The LESI Annual Meeting will be held in Berlin on 16 – 20 May 2020. Information about the 2020 annual meeting may be found online at

Protecting Organizational Trade Secrets In View Of The EU Trade Secrets Directive by Kevin Nachtrab

Implementation of Directive (EU) 2016/943 of the European Parliament and of the Council of 8 June 2016 on the protection of undisclosed know-how and business information (trade secrets) against their unlawful acquisition, use and disclosure (hereinafter the “Directive”) requires organizations to take various measures to ensure their trade secrets can enjoy the protection provided for by the applicable member state. In the accompanying articles in this issue, various commentators have made recommendations for actions to take to claim that protection. This article seeks to gather and summarize those recommendations in a coherent fashion, so that organizations may maximize the possibility of securing such protection for their trade secrets

See the LESI website to read the whole article

Fifty-six organizations from a diverse range of industries, up and down the innovation value chain, are pleased to announce today the publication of a set of guidelines on the licensing of standard-essential patents (hashtag#SEPs) Read more

les Nouvelles June 2019 Article of the Month “Arbitration & Mediation—ICC Patent Arbitration” by Bradley Lui of Morrison & Foerster LLP.

This chapter addresses patent arbitration under the rules provided by the International Chamber of Commerce (ICC). The ICC rules are fairly sparse and allow for a great deal of flexibility, either in a contract containing an arbitration clause or in the conduct of the arbitral proceedings themselves. Despite the potential for flexibility, in practice there are a handful of authoritative treatises and several norms and customs governing ICC arbitration. Click here to read the whole article.

Please, click here for a report written by Bruno Vandermeulen about the IMDM held in Yokohama, May 2019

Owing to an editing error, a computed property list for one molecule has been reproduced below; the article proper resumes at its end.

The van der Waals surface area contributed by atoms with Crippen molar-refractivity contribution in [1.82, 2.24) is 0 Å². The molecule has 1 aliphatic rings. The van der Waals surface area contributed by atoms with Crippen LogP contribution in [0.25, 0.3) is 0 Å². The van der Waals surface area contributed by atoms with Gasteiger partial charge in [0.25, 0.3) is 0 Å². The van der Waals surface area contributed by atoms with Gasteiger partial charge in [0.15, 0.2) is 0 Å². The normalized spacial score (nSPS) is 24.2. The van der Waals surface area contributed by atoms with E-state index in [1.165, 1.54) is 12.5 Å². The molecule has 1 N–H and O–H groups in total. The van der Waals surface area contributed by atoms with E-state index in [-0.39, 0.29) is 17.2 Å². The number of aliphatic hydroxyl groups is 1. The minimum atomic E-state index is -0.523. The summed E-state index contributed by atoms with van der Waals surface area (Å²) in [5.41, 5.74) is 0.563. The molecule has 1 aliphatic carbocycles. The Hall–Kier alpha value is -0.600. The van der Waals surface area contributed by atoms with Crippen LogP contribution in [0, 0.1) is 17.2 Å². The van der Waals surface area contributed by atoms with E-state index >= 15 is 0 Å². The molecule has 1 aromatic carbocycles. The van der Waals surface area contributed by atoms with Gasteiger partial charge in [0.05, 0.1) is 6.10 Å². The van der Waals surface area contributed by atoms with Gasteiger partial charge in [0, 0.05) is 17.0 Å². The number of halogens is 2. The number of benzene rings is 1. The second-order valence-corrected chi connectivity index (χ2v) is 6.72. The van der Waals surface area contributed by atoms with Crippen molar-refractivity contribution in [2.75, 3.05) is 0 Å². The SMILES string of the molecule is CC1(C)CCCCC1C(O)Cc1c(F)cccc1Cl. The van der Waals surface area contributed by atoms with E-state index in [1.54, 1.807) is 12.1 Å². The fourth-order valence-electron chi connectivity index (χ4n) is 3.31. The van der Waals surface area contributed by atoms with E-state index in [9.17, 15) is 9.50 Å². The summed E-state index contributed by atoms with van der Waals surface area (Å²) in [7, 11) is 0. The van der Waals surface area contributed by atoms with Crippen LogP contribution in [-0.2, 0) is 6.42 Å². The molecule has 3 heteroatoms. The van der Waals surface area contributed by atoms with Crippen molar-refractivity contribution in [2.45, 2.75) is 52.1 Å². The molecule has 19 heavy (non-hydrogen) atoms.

les Nouvelles April 2019 Article of the Month
Confidentiality In FRAND Licensing After Huawei v ZTE: National Courts in Europe Searching For Balance

In a landmark decision in the matter Huawei v ZTE, the Court of Justice of the European Union (CJEU) established a well-balanced framework for the licensing of Standard Essential Patents (SEPs) on Fair, Reasonable and Non-Discriminatory (FRAND) terms and conditions. Following this judgement, national courts in Europe have been providing further guidance on several key questions related to the ruling, as illustrated in summary infographic starting on page 215. les Nouvelles April 2019 Article of the Month
Confidentiality In FRAND Licensing After Huawei v ZTE: National Courts in Europe Searching For Balance. Click here for the article

On April 26, it is Intellectual Property Day. On “World IP Day”, rights to inventions, texts, brands and plant varieties are in the spotlight worldwide. Rightly so: these legal rights are crucial to innovation. This year’s theme is “Reach for Gold: IP and Sports”, because whether you are a sporty entrepreneur or an entrepreneurial sportsperson: you score with IP!

The sports sector is a challenging playing field for innovation – both for athletes and entrepreneurs. Athletes strive to go faster, higher, stronger. Innovations in equipment and clothing can make the crucial difference. The sports industry is rapidly developing, very competitive and offers plenty of opportunities for innovative entrepreneurs. It also requires a good IP strategy.

Learn more at

A special meeting was held on 21 March in Brussels in remembrance of Florent Gevers. Many LES Benelux members and LESI president Francois Painchaud are present at this meeting organized by LES Benelux and BMM in cooperation with AIPPI Belgium and ECTA.

Introduction by Francois Painchaud, President LESI

Intellectual Property In The Fourth Industrial Revolution Era

by Dookyu Kim, S-Printing Solution, Suwon, South Korea


I. Introduction

Intellectual property law creates exclusionary rights based on the results of human intellectual activities. Intellectual property exists in various forms.

Technological innovations are essential to the development of industries and can be protected as intellectual property, specifically by patents. The patent system calls such technological innovations inventions and those who created such inventions inventors. Inventions include product inventions and method inventions and, either way, they must be new and involve an inventive step (meaning not easy to think of) to be patentable.

Click here to read the whole article…